Anxiety, Overwhelm, and Stress
You’re rolling along, and then all of a sudden that familiar feeling returns. There is a knot in your gut, your heart rate jumps, you can’t breathe, and your muscles tighten. You feel like you’ll die. Anxiety sets in. It doesn’t matter what triggers you: thoughts about an upcoming surgery, a job interview, pressure at work, or being around someone with a temper. Your survival feels threatened. You’re in a state of fight, flight, or freeze. You feel frantic and numb. All thinking stops and confusion and indecision descend.
Overwhelm is what happens when we have too many responsibilities to do or too many topics to address and not enough time. It’s easy to lump everything together. Typically, we leap from specifics that need attention to global generalities. We launch into exaggerations and drama. Small things become earth-shattering and nearly impossible to do. We feel like we’re in a pressure cooker.
Stress is feeling there’s too much to do and too much pressure. It manifests as a need to control. Stress defines our culture today. We’re trying to juggle too many things–and sacrificing our health and well-being in the process. All of the feelings of overwhelm are interfering with our ability to truly relish the moment and enjoy our lives.
Regardless if we call it anxiety, overwhelm, or stress, the underlying emotion we are feeling is fear. The price we pay is agitation and a loss of perspective. It’s difficult to enjoy the journey or present moment when entertaining thoughts about all there is to do in the future. We lose efficiency. And because our minds and bodies are racing, we can’t hear what other people are saying and lose personal connection.
The Rx is simple. I offer 7 solutions
- Let This Fear Energy Out of your Body. Fear is the emotion underneath anxiety, stress, and overwhelm. It is a pure sensation in the body. And so shivering, like a body in shock after an auto accident or a dog at the vet, is the most natural and efficient method to quickly release fear physiology. Keep taking full, deep breaths to regulate your breathing and acknowledge what you’re feeling, “I’m just feeling fear. It’s okay.” Rather than holding it in, let the fear energy out by trembling, shuddering, quivering, and shivering.You must move fear energy out of your body by shivering, shaking, trembling, and quivering with vigor. Think of a dog at the vet or a person addressing an audience of 5000. Though it sounds silly, you’ll restore calm and clarity by shivering and reminding yourself, “It’s okay. I just need to move this energy out of my body.”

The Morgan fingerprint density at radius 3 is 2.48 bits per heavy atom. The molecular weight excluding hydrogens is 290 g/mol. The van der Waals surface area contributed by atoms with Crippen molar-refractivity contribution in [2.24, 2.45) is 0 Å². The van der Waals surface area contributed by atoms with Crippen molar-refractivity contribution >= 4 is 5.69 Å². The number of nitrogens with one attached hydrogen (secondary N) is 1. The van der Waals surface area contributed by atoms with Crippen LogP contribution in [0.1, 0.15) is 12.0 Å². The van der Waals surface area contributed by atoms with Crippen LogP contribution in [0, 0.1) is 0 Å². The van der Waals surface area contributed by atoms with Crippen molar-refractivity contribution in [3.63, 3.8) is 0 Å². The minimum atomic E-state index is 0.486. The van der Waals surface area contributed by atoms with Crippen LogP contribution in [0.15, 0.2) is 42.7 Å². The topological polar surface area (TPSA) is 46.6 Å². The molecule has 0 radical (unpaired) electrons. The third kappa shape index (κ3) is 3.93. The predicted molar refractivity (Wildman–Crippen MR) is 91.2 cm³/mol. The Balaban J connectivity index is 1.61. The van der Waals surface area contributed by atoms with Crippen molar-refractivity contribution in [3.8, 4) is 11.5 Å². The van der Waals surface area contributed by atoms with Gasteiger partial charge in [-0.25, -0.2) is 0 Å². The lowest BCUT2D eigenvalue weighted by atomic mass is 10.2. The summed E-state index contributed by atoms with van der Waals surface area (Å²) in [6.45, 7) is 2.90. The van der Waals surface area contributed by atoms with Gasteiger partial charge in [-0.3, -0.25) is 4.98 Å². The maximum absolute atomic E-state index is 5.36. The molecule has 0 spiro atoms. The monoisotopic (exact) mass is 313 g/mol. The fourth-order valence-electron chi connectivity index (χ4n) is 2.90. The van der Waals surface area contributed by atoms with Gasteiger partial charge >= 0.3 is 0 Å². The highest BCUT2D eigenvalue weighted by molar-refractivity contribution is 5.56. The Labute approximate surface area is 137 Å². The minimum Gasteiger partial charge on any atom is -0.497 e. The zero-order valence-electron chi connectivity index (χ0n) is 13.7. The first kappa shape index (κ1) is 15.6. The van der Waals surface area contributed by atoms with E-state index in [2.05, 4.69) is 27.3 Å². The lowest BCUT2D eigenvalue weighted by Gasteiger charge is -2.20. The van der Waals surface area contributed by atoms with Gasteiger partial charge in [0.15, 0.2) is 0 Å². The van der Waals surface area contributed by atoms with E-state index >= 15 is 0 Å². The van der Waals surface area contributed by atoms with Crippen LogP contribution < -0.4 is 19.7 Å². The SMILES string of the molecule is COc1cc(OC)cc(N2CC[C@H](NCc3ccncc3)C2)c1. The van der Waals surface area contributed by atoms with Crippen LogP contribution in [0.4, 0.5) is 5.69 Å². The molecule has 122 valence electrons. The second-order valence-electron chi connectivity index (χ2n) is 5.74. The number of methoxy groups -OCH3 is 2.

- Change Your Thinking. At the same time, interrupt those thoughts that convince you that this will never end and replace them with something reassuring. Look at things in specifics, attending to one issue at a time.Support yourself by picking one or two phrases that resonate and say them often, especially when you start getting anxious, overwhelmed, and stressed. Rigorously interrupt your fear-based thoughts and tell yourself:
- Everything is all right.
- This feeling is temporary. This will pass.
- Everything will be all right.
- Think small.
- Stay specific.
- One thing at a time.
- Little steps.
- Little by little.
- One Thing at a Time. From this more present and relaxed space, make a list of issues, topics, and projects needing attention, being concrete and realistic about what each entails. Cut each one into chewable pieces. Order your priorities, develop a detailed plan, and break down the mountain of responsibilities into doable steps. Focus on and do only one thing at a time, shivering when you feel stuck, renegotiating what’s not possible, and delegating as necessary.
- Make a detailed task list. Writing down a list of to-dos is a good way to break a big problem or all you have to do down into smaller, easier tasks. Make a list of what needs to be done and attend to one thing at a time. Remind yourself “One thing at a time.”
- Don’t go it alone. Delegate. Ask family members, friends, or coworkers to help. Be willing to ask for help so you can attend to what you need to do.
- Be gentle with yourself. Interrupt all critical thoughts about what you didn’t do well and what you haven’t attended to. Instead lavish yourself with appreciations and repeatedly remind yourself that you are doing the best you can or you did the best you could at the time.
- Get into the now. When you feel stressed or anxious, do something that gives you a short break and brings you into the now. Close your eyes and focus on taking some deep breaths. Shiver! Throw water on your face. Do some jumping jacks. Walk around the block. Or take a 15-minute nap.
If you practice any one of these strategies, you will notice a shift towards ease. Do several, or do them all, and you will find yourself feeling more content, more calm, and better able to get the upper hand over your life.